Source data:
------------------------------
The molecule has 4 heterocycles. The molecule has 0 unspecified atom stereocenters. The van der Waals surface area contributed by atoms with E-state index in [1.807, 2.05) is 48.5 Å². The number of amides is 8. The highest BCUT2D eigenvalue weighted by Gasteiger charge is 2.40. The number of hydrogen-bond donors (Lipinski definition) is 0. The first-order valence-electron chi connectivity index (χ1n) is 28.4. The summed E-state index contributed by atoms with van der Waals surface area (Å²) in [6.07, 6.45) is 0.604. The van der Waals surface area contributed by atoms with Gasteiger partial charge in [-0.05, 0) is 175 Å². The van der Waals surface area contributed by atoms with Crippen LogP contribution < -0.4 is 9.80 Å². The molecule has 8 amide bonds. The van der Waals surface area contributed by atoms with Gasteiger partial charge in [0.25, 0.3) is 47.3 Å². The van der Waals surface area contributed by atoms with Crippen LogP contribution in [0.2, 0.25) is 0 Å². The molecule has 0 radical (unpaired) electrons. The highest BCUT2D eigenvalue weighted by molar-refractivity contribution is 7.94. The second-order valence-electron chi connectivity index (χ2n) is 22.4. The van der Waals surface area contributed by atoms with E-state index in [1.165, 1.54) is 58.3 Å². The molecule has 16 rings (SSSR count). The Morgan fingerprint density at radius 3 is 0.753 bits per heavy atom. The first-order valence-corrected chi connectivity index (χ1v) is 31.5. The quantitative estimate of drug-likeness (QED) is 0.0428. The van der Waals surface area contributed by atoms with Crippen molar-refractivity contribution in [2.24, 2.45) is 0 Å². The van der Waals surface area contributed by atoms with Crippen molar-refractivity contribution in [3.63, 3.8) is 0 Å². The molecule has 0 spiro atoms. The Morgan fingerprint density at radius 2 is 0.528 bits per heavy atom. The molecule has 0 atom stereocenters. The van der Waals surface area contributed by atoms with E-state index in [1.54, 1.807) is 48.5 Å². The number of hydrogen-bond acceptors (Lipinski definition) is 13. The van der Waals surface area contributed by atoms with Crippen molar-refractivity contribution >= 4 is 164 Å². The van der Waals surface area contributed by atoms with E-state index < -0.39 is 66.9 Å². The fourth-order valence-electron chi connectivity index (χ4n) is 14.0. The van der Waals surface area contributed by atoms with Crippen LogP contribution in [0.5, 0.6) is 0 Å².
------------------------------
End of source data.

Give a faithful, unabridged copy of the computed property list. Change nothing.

The molecule has 4 heterocycles. The molecule has 0 unspecified atom stereocenters. The van der Waals surface area contributed by atoms with E-state index in [1.807, 2.05) is 48.5 Å². The number of amides is 8. The highest BCUT2D eigenvalue weighted by Gasteiger charge is 2.40. The number of hydrogen-bond donors (Lipinski definition) is 0. The first-order valence-electron chi connectivity index (χ1n) is 28.4. The summed E-state index contributed by atoms with van der Waals surface area (Å²) in [6.07, 6.45) is 0.604. The van der Waals surface area contributed by atoms with Gasteiger partial charge in [-0.05, 0) is 175 Å². The van der Waals surface area contributed by atoms with Crippen LogP contribution < -0.4 is 9.80 Å². The molecule has 8 amide bonds. The van der Waals surface area contributed by atoms with Gasteiger partial charge in [0.25, 0.3) is 47.3 Å². The van der Waals surface area contributed by atoms with Crippen LogP contribution in [0.2, 0.25) is 0 Å². The molecule has 0 radical (unpaired) electrons. The highest BCUT2D eigenvalue weighted by molar-refractivity contribution is 7.94. The second-order valence-electron chi connectivity index (χ2n) is 22.4. The van der Waals surface area contributed by atoms with E-state index in [1.165, 1.54) is 58.3 Å². The molecule has 16 rings (SSSR count). The Morgan fingerprint density at radius 3 is 0.753 bits per heavy atom. The first-order valence-corrected chi connectivity index (χ1v) is 31.5. The quantitative estimate of drug-likeness (QED) is 0.0428. The van der Waals surface area contributed by atoms with Crippen molar-refractivity contribution in [2.24, 2.45) is 0 Å². The van der Waals surface area contributed by atoms with Crippen molar-refractivity contribution in [3.63, 3.8) is 0 Å². The molecule has 0 spiro atoms. The Morgan fingerprint density at radius 2 is 0.528 bits per heavy atom. The molecule has 0 atom stereocenters. The van der Waals surface area contributed by atoms with E-state index in [1.54, 1.807) is 48.5 Å². The number of hydrogen-bond acceptors (Lipinski definition) is 13. The van der Waals surface area contributed by atoms with Crippen molar-refractivity contribution >= 4 is 164 Å². The van der Waals surface area contributed by atoms with E-state index < -0.39 is 66.9 Å². The fourth-order valence-electron chi connectivity index (χ4n) is 14.0. The van der Waals surface area contributed by atoms with Crippen LogP contribution in [0.5, 0.6) is 0 Å².